August 23, 2010 at 2:59 pm |
  11. disgusted

    Since when did your face become an issue of modesty? God gave you a face,,,,, use it.

    August 23, 2010 at 2:59 pm |
  12. Tim

    I haven't any issue with coverings from neck to toe, but the covering of the face is somewhat problematic. If you don't think so, why don't you put a hood over your head with two eye holes, and walk into your nearest bank, convenience store, or pretty much any retail establishment. I'm fairly certain you'll be getting more attention than you bargained for, even if trying to be "modest". These places have video surveillance for a reason....usually DUE to people that have entered their doors wearing something that obscures their identity. I don't care what your religious stance is, but if you wish to partake of what this free country has to offer, you do have to submit to some of the societal norms that are expected. You do need to be an identifiable person if you're going to interact with the rest of the public. We have people from all over the world, and it is expected that we have to come together in some ways so that we can interact in a cohesive manner. Obscuring your identity, religious based decision or not, may serve your needs, but it causes unrest in others (like that banker that wants to know what the heck you're up to). You can claim that it's to be closer to your creator, but as it's an option in the first place and not a requirement, you really should consider your neighbors around you as well. Your neighbors may be just fearful, white, rednecks...but more likely, it's going to be people from every corner of the planet that may not share your belief system, and just want to know that you're not a threat.

    The argument presented in the article of 'taking the focus off of physical appearance', is interesting to me, as the covering is a part of your physical appearance, and it sends a message every bit as strong as if you were wearing something more revealing. The true irony here is that in this country, the full covering manages to draw attention rather than dissuade it, which would appear to be less modest than what is suggested to be necessary. Sure, in Saudi Arabia, these coverings garner no attention whatsoever, but we're not in Saudi Arabia...we're in the United States. These women know what sort of attention they'll be attracting, yet by their own admission, voluntarily persist in this behavior.....that, suggests a lack of modesty, rather than the exercise of it.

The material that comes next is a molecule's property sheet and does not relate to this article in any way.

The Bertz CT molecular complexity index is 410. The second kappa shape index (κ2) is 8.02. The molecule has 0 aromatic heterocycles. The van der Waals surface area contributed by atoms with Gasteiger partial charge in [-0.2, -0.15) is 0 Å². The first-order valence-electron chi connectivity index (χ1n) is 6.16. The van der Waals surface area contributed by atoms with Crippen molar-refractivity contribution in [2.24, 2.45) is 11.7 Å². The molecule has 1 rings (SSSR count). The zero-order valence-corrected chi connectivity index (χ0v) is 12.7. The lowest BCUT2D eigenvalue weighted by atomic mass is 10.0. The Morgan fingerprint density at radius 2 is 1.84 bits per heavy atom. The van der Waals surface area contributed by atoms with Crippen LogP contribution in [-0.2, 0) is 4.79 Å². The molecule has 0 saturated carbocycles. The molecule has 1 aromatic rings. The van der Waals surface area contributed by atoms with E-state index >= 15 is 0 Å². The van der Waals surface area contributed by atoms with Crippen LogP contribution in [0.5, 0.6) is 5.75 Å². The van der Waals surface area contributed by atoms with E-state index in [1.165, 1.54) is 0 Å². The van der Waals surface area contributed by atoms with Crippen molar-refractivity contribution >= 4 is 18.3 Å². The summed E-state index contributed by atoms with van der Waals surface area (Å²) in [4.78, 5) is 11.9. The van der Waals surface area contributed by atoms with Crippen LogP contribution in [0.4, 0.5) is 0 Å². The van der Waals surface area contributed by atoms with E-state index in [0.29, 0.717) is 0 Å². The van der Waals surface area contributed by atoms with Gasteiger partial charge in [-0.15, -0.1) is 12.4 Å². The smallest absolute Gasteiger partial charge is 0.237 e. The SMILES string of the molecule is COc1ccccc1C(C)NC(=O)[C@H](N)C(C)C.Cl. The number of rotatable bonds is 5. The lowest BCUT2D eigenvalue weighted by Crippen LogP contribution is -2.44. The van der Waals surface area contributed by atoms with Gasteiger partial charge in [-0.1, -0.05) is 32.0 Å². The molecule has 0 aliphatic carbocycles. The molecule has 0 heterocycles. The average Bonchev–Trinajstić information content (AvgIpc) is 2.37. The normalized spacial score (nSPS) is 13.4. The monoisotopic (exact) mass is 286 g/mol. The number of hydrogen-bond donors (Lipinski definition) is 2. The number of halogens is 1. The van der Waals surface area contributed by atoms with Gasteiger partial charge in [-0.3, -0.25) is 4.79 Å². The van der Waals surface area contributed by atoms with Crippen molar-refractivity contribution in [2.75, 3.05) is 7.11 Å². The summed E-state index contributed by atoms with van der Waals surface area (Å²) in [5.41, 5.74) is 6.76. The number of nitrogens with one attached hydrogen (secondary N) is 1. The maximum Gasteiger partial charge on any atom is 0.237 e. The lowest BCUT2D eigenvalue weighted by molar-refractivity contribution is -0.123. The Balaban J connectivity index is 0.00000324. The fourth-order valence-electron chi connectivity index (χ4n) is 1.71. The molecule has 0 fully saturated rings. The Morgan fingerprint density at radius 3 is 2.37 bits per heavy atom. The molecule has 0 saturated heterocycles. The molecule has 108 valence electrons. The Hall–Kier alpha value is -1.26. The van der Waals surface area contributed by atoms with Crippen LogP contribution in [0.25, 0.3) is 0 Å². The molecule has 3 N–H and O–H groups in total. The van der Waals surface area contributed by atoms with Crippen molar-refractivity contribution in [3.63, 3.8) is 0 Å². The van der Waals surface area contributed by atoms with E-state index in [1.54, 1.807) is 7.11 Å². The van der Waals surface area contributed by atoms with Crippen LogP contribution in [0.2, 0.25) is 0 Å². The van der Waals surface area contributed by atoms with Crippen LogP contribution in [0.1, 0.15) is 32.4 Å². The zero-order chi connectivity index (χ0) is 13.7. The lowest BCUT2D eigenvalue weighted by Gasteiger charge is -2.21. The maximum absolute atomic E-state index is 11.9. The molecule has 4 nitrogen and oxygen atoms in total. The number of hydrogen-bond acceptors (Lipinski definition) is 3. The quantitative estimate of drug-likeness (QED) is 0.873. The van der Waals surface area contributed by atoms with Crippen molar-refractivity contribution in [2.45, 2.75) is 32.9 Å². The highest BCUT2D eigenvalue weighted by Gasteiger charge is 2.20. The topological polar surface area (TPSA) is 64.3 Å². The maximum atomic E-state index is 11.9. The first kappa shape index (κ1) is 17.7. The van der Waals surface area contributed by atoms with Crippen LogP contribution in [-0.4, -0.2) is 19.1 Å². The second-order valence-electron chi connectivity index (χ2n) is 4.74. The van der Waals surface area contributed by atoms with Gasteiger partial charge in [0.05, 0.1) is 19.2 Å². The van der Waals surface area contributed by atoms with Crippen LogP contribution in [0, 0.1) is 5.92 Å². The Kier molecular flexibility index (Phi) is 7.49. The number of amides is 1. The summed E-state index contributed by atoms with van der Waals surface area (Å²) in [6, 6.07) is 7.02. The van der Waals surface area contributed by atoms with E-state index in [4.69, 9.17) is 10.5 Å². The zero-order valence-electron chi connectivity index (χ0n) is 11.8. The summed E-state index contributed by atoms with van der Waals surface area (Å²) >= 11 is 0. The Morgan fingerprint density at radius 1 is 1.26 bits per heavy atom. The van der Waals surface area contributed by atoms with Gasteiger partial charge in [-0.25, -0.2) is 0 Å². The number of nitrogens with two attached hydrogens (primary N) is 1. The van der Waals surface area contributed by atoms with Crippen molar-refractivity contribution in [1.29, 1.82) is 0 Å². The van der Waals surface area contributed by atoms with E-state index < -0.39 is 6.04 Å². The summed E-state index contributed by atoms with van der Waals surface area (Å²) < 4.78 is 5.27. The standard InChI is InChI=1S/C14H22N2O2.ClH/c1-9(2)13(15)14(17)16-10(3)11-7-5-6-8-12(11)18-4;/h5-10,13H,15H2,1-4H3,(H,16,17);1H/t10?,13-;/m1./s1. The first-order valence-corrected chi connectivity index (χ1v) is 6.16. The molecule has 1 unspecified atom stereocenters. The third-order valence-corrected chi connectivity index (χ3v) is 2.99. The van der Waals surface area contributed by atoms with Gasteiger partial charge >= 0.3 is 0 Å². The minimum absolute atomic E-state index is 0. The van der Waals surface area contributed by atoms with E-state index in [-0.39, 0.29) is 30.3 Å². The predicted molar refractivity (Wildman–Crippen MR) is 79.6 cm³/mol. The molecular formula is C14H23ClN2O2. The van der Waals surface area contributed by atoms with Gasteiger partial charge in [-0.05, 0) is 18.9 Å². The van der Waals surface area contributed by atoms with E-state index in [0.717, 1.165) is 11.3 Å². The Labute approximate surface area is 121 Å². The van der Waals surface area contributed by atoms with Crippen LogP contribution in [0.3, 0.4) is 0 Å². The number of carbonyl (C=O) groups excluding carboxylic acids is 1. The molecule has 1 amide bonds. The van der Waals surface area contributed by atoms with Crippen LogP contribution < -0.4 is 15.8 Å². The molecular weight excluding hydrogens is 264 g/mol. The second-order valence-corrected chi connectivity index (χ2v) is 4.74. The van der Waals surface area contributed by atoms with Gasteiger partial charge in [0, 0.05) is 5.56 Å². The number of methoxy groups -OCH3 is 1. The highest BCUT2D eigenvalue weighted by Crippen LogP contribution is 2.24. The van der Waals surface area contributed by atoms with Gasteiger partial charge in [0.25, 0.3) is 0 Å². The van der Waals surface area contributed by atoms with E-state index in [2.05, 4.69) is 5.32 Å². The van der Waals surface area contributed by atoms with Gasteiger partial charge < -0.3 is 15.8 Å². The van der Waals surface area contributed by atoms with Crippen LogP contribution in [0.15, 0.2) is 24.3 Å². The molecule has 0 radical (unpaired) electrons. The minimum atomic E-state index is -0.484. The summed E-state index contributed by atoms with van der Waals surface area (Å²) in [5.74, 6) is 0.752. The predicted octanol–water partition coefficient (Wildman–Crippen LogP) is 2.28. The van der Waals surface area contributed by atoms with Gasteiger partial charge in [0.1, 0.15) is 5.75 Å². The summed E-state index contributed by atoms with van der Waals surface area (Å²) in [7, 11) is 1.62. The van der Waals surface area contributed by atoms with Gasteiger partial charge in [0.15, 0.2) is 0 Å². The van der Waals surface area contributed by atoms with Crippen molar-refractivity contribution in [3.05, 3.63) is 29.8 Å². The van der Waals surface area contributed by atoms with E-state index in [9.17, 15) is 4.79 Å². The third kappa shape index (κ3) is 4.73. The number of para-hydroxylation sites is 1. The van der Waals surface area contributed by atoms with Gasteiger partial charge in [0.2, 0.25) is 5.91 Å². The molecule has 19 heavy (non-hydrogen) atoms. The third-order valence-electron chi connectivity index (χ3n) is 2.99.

Regardless, as I said before, I believe that a person can dress whatever way they want...but to obscure your identity from society and still want to be a part of that society, is inherently contradictory in nature. Women need not be objectified, but they do need to be identified, or at least identifiable.

    August 23, 2010 at 2:59 pm |
  13. Cyril B.

    Women cover their faces because muslim men are sex maniacs. They have no high regards for women.

    August 23, 2010 at 2:58 pm |
  14. CatM

    I've hear women say that the covering forces people to get past their looks or gender and only take them on their intellectual standards, but it's the opposite. Wearing it removes everything BUT your gender. It's shorthand for "Female", which is really only good for breeding purposes in Islam. No one looks at a woman in a Burqua and thinks "I'll bet she's a skilled surgeon". They know what she is under there because of what the ideal woman is to a Muslim Man: probably uneducated, subservient, used to being told what to do by men (and obeying), and good for having children. That's all they need. Everything else is irrelevant.

    August 23, 2010 at 2:57 pm |
    • Vicki O'Brien

      Well said. Not enough Muslim women living in the west trying to affect change, either here or in their countries of origin. And very few western feminists are willing to give it a shot. Moral relativism is in full bloom, at the expense of millions of women in Islam.

      August 23, 2010 at 3:43 pm |
  15. johannes

    you can sill tell if a woman is fat.... lol ... arab men treat woman (good looking ones) like property and don't want any other arab men chasing them.... its ridiculous when you see a fat woman covering herself... like she would attract any living thing with or without it on.... lol